This summer, Morgana and I were brought on to a new project at RESOLVE SK as research assistants. The goal of this project is to engage Indigenous Elders, leaders, and community partners in a series of conversations about how RESOLVE SK might better serve them as an anti-violence organization and develop new ideas for how the spirit of reconciliation might be better woven into our network. In other words, we'll be looking into how to realign RESOLVE SK's current practices with ones which more authentically speak to the spirit of reconciliation in the hopes of better embodying this spirit ourselves.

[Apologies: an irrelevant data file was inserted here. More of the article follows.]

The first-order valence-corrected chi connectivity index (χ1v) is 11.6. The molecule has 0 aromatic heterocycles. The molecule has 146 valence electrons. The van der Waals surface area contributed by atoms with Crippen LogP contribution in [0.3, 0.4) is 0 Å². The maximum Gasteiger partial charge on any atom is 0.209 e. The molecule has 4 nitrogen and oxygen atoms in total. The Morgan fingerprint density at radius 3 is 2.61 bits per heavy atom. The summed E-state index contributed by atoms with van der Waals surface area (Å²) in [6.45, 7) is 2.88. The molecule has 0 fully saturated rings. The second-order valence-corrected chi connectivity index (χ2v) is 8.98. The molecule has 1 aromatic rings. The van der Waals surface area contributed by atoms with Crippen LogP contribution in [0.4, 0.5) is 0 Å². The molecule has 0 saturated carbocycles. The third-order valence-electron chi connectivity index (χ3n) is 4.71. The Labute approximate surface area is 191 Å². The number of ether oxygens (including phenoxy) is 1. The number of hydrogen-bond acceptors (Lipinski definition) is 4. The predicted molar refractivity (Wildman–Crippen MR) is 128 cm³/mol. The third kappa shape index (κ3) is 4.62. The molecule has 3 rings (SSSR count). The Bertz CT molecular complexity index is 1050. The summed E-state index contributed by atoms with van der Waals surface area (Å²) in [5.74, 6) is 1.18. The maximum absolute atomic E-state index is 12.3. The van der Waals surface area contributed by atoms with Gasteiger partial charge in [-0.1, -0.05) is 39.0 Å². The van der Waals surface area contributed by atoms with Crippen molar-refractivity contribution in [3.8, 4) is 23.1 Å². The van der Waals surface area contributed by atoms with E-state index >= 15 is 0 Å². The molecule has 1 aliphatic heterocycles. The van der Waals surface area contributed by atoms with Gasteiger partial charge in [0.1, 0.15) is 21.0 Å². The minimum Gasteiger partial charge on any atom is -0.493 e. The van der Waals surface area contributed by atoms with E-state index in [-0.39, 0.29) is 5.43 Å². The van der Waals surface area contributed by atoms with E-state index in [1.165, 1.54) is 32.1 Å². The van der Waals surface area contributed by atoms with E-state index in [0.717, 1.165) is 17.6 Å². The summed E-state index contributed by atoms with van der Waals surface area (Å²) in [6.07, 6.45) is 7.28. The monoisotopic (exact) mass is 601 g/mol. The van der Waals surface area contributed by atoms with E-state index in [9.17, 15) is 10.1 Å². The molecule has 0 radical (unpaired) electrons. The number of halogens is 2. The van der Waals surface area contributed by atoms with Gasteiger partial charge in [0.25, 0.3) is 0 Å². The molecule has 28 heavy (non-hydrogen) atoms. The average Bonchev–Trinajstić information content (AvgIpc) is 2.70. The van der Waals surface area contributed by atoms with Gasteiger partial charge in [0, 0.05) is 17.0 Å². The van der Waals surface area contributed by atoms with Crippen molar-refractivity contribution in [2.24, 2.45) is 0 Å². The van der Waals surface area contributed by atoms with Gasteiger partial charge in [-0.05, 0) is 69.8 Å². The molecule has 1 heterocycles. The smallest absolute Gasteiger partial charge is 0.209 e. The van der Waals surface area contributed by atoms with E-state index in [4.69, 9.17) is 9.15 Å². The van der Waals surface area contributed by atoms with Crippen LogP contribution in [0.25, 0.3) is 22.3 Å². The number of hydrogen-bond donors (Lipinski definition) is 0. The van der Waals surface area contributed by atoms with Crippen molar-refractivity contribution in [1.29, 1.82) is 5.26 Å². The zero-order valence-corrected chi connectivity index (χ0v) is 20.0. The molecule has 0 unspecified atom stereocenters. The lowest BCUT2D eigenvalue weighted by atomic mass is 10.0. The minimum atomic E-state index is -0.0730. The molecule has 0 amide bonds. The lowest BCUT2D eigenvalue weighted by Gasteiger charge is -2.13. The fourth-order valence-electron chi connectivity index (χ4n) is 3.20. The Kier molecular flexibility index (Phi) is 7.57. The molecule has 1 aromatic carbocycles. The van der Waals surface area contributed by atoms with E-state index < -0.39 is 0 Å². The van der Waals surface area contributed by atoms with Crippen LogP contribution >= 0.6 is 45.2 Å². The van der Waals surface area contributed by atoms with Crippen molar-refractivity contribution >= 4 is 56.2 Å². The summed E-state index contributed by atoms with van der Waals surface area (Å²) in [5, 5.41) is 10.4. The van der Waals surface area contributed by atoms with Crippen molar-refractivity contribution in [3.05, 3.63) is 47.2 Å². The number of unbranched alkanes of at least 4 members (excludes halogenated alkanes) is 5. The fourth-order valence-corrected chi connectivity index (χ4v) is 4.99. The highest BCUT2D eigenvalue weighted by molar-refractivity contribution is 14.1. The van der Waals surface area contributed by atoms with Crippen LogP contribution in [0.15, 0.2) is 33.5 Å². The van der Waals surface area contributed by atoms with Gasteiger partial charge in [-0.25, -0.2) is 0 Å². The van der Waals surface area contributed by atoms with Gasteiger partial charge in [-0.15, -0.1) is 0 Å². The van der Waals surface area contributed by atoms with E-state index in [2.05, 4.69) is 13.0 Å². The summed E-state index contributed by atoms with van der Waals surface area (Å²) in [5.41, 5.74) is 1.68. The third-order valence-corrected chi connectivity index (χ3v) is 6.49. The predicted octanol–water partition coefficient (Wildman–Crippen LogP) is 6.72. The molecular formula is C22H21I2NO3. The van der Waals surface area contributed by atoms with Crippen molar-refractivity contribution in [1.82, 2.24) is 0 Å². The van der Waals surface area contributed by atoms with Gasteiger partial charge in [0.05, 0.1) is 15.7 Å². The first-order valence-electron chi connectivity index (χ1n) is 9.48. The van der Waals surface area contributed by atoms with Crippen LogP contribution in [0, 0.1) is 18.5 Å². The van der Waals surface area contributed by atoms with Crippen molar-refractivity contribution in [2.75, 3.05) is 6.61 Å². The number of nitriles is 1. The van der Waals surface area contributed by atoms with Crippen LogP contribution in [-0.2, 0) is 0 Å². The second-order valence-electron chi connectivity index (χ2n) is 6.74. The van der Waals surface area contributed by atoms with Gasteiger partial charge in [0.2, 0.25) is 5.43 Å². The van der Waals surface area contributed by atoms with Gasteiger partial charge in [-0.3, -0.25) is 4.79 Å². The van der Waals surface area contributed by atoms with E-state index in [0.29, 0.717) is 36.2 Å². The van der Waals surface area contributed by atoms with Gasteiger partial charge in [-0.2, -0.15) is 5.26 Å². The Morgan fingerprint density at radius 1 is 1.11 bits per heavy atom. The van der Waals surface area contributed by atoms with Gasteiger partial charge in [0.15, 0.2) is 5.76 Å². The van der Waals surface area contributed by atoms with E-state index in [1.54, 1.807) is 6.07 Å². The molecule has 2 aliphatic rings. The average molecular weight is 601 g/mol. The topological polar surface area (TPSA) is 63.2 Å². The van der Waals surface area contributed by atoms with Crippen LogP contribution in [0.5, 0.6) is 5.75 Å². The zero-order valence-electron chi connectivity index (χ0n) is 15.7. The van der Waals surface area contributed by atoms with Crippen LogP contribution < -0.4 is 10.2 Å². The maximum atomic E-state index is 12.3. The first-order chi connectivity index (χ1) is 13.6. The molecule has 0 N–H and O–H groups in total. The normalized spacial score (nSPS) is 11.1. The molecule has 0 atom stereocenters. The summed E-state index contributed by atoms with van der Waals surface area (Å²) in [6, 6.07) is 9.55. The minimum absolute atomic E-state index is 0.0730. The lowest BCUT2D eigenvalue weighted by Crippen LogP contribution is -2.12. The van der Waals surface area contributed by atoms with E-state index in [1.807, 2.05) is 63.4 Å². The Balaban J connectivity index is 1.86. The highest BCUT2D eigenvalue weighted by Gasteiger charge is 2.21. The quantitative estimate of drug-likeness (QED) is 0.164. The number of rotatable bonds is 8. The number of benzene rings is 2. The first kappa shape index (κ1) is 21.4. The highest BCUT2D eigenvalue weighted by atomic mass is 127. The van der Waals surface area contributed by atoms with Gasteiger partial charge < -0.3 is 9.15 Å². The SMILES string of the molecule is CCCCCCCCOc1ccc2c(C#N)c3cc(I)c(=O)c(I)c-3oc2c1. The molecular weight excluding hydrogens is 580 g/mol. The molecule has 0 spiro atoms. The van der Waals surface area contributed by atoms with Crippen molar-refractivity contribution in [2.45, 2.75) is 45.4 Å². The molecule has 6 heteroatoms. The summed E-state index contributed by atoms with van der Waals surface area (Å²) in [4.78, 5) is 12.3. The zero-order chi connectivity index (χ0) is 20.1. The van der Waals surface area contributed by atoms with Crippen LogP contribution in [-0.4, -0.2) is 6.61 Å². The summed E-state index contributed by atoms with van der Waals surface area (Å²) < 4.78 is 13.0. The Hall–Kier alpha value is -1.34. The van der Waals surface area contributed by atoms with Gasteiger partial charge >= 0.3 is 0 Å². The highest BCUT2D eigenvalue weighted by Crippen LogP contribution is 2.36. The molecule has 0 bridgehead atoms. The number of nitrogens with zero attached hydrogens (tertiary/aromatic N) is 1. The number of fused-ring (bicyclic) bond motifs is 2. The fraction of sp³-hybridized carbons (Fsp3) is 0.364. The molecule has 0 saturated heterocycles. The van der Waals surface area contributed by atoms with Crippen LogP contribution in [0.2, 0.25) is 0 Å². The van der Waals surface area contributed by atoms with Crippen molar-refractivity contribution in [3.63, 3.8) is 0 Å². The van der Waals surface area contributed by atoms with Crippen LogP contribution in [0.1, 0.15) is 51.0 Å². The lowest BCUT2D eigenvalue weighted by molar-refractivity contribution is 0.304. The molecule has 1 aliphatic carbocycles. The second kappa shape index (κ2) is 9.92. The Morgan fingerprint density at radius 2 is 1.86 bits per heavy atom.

One of the biggest challenges we’ve encountered so far is definitely finding the right language to describe what we’re doing! Decolonization, indigenization, reconciliation...these are terms most of us have heard before, and there’s a fear that using such words too often without the action to back them up might dilute them. There’s also a fear that existing language might not fully capture what it is we seek to accomplish anyway. For example, what does it mean to commit to reconciliation as opposed to decolonization or indigenization? What do any of these commitments even look like?Karen’s suggestion has been to approach this project as a kind of conversation in and of itself, with a focus on developing principles rather than hard-and-fast rules. It’s something which will grow and change over time, and that means the shape of this project, along with the language we use, can evolve as needed. To that end, we hope that members of the community will continue to reach out to us and tell their stories through features like Moments of Pause so that we may all learn and grow together. Until then, I hope we can continue to cultivate a space where such sharing can happen.